Monday, 6 July 2015

Equipment Checkup!

The first trip out in late spring, early summer to Marmora usually signals to divers that the season is indeed open.  All of the excitement and anticipation of being able to dive comes with but a few challenges. 

  • Have you had a yearly checkup and are in good health to dive? 
  •  Did you remember to have the tanks inspected? 
  •  Did you check your wetsuit to ensure it fits…still?   

Whatever the reason is to get out and dive that first weekend, don’t wait to get your gear, inspected, repaired and in working order; by the time that weekend arrives, Dive shops will be overrun with requests, orders and repairs.
This makes the situation most stressful when waiting for equipment to be repaired the week before the dive trip.  Hoping and praying that your equipment will be ready and that you won’t have to rent unfamiliar gear.

First Checks
All equipment is different and requires annual/semi-annual safety inspections, replacement parts and preventive maintenance. If unsure check with the manufacturer.  Some certifying agencies also put out a ‘suggested’ preventative maintenance schedule. My Regs are in the shop once a year at the end of September for their annual checkup. I only trust the professionals with my regs.  They can test, adjust and replace.  I can always rest easy knowing I'm diving with full functional equipment.

‘Personally’ speaking, I like to start with my lights, and work my way around the things that I can check myself.
Lights: At the end of every season, I take out my rechargeable batteries and put them into an air-tight bag for the next dive. As we take them out in the spring, I fully charge and test the batteries; I like to leave my light on for 1h to ensure that the batteries are still fully functional.
Exposure Suit:  If you’ve already washed and pretreated your wetsuit from last season, then the only thing to do is to re-lube and test the zippers, do an inspection of the zippers and Velcro, check all the seams for small tears – use chalk to mark area’s that need repair prior to taking it into the shop.

               *Small tip?  Most tailors can repair/replace zippers – which might be a less costly option.
Knives and Dive Tools:  Clean and sharpen – If you don’t know how, seek out professional help.  A sporting goods store was able to sharpen a serrated blade for me, and also provided a silicone spray to help protect my dive knives/tools from rusting.

Fins:  Pull on the strap, adjust it, and inspect it for cracks.  Clean and treat the silicone, and moving parts.  If you’ve had to use your ‘spare’ strap during previous dives, then perhaps it’s time to order new straps.  Spring straps will also benefit from silicon lube spray.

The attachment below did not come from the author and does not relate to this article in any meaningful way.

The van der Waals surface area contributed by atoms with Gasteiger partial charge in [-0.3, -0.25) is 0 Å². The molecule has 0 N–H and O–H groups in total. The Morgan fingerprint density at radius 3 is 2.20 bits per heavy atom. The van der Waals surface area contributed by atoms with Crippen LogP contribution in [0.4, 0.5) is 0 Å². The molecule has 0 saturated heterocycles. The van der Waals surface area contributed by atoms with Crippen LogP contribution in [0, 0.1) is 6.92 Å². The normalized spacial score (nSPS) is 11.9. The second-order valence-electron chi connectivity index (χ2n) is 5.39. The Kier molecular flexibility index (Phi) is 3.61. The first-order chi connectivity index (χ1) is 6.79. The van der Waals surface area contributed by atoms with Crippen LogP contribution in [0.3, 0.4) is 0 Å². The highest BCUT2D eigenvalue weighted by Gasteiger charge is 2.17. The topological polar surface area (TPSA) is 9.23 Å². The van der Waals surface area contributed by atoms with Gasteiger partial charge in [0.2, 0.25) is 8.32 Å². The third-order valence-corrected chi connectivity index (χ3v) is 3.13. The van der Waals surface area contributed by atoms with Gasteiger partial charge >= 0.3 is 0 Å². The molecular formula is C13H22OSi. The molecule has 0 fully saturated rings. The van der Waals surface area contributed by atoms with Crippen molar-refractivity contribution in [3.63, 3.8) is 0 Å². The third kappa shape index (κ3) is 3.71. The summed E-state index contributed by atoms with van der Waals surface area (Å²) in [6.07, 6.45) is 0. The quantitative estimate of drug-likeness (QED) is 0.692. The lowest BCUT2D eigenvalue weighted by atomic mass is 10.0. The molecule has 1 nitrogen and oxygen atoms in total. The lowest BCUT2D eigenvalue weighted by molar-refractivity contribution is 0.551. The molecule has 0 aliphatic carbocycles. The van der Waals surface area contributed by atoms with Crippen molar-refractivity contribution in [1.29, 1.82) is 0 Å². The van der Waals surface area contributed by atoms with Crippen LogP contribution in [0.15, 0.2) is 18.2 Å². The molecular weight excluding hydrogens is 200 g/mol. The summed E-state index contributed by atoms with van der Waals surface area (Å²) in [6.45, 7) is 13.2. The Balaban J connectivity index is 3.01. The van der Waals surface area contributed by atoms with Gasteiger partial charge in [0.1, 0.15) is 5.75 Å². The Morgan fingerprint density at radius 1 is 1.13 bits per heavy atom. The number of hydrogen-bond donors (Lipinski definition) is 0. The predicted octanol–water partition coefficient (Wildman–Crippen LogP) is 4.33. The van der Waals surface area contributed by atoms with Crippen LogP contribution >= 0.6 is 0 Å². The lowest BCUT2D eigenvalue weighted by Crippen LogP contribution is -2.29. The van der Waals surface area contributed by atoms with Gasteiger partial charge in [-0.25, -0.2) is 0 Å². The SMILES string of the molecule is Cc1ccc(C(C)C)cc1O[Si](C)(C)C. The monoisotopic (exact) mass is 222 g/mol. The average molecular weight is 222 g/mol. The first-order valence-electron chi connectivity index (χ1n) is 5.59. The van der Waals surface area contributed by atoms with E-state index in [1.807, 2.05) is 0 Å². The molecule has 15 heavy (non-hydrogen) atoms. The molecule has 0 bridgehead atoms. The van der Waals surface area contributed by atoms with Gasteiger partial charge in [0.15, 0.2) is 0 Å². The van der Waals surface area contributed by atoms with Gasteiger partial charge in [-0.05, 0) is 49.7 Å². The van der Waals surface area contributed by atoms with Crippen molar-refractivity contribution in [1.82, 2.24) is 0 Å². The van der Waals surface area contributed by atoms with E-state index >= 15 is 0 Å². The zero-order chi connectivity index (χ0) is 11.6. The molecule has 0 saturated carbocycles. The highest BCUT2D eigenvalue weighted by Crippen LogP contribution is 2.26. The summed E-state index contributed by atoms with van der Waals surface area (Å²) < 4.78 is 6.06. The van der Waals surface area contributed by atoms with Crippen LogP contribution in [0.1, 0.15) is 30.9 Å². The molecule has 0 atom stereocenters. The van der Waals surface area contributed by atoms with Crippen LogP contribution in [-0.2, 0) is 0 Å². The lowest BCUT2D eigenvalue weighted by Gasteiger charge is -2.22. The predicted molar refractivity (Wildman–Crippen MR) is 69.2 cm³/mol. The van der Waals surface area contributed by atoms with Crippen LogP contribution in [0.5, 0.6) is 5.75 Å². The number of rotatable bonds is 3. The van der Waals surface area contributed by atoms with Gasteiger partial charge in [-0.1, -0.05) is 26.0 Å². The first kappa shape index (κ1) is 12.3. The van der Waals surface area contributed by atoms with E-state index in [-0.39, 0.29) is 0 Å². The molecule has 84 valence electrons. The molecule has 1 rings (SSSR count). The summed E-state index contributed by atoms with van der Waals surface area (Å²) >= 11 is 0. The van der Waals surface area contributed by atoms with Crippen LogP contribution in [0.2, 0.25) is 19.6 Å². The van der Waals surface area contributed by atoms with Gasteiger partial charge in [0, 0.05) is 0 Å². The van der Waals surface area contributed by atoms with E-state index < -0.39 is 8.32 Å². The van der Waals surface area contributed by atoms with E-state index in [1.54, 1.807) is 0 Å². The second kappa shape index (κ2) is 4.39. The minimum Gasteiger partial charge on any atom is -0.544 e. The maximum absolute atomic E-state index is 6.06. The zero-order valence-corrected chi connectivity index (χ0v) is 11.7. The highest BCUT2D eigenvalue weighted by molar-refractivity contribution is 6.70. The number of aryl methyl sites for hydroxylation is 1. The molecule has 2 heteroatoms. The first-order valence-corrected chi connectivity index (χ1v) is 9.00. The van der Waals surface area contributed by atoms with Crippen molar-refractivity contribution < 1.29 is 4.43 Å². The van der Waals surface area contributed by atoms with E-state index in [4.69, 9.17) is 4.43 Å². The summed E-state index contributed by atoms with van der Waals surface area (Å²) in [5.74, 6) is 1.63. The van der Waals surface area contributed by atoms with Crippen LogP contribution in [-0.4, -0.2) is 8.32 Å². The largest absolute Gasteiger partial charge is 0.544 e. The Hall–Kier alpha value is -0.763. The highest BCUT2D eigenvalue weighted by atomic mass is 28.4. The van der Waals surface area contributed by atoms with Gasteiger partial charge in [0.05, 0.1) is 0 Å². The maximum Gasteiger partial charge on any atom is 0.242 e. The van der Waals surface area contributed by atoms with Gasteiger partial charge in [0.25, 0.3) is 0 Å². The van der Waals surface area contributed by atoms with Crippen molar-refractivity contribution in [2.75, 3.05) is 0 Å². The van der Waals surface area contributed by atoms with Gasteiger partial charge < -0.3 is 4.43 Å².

If you have camera gear – clean, or replace o-rings and re-silicone in a clean environment.  A new o-ring for your camera might cost $5.00, but could save that $1000 camera from a leak.(the same goes for the o-rings on dive lights/torches)
Dive computers – Check and replace battery if needed.  Ensure the date and time is correct.
Patricia Sideris, ASC Communications

Some expert Tips From our Equipment Manager Joe;

We are well into the New Dive Season! Have you checked your dive gear YET?????
The following is a good start:
Mask, fins and snorkel:
·        Examine all straps for cracking or faulty latches.
·        How is the fit of your mask? Does it seal properly? Look for any cracking around the skirt.
·        Inspect your snorkel for cracked or ripped mouth piece. Look for tears or cracking on the webbing that holds the snorkel to the mask.
Regulator set:
Have they been maintained based on the manufacturer’s requirements? If so, the following additional checks should be made:
·        Check the mouth piece for cracking or tears. Replace if necessary.
·        Inspect hoses for defects on the exterior. Pull back hose protectors and look for cracking, bubbling or tears.
·        Verify that your compass and gauges are in good working order. (Make sure that the compass is properly seated in boot or gauge set! More than one has popped out at the wrong time!!!!)
·        If your gauge set is equipped with a computer, now would be a great time to replace the battery if it’s getting questionable! Many a dive has been lost due to a failed computer….
·        Verify the exterior is in good condition with no tears etc.
·        Manually inflate your BC. Will it hold the pressure for 20 minutes?
·        Check the waist straps and latches for proper operation.
·        Up to date Hydro and Visual inspection (Remember, Hydro is good for 5 years and the visual inspection is required every year.)
·        If equipped, check under the plastic tank boot for debris and / or corrosion.
·        Check for damage to the tank o ring. Replace if necessary.

Last but not least, check your exposure protection for proper fit! MANY have been known to shrink over the winter for unknown reasons. (Suit manufactures are still trying to fix this problem!!)
Have a safe and enjoyable dive season all!
Joe Pascoe, Equipment Manager

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